Months ago I argued that the whole crash and crisis could have been averted if Paulson had half an ounce of actual back room financial experience rather than an academic background. Today they finally listened to reason.
Today, under pressure from both lawmakers and financial institutions, the five-member Financial Accounting Standards Board — the arbiter of accounting rules in the U.S. – voted unanimously on new guidance for mark-to-market. Mark-to-market accounting, instituted in 2007, but given real punch by FASB and the SEC in a “clarification” last September, has been called the single most important reason the stock markets crashed so abruptly last fall. It all-but forced corporate auditors to set the most conservative valuations on the holdings of financial institutions — and in the process led to massive mark-downs and the collapse of the capital markets.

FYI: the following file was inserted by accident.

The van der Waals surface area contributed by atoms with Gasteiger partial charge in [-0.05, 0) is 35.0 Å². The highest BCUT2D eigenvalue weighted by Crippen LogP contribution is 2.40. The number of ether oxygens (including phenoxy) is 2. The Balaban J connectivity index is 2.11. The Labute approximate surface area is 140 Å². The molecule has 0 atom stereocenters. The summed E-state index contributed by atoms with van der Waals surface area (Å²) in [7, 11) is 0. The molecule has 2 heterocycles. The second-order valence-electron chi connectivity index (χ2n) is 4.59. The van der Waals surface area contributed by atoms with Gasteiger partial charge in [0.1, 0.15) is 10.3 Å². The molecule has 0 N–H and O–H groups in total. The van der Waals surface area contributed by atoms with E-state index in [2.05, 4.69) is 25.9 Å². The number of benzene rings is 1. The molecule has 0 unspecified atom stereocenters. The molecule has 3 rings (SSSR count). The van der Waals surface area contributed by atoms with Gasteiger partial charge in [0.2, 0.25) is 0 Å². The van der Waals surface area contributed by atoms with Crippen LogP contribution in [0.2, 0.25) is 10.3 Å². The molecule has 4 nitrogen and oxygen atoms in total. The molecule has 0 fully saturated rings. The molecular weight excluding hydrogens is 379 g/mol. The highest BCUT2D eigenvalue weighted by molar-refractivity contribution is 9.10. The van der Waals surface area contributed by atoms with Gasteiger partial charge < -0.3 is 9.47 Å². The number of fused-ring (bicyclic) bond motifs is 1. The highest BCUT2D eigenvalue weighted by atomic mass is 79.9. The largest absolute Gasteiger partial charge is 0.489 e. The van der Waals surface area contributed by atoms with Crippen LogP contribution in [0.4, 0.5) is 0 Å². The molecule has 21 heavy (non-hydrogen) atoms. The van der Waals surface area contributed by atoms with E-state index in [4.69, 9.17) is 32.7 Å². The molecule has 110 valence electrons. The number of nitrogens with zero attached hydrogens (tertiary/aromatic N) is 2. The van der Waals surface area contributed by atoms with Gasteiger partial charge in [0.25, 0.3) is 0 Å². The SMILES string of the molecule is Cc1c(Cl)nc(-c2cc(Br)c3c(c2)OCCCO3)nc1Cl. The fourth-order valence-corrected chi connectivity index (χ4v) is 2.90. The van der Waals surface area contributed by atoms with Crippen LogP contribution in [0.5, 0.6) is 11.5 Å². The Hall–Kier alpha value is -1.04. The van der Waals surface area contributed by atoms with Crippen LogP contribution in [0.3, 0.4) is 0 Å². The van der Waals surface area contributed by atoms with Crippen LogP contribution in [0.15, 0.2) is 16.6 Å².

The new mark-to-market changes let companies use “significant” judgment in determining the prices of some investments on their books, including mortgage-backed securities – a move that could help banks reduce their write downs and boost net income. Better yet, FASB has fast-tracked the matter, meaning that financial institutions will be able to apply the changes to their first quarter results.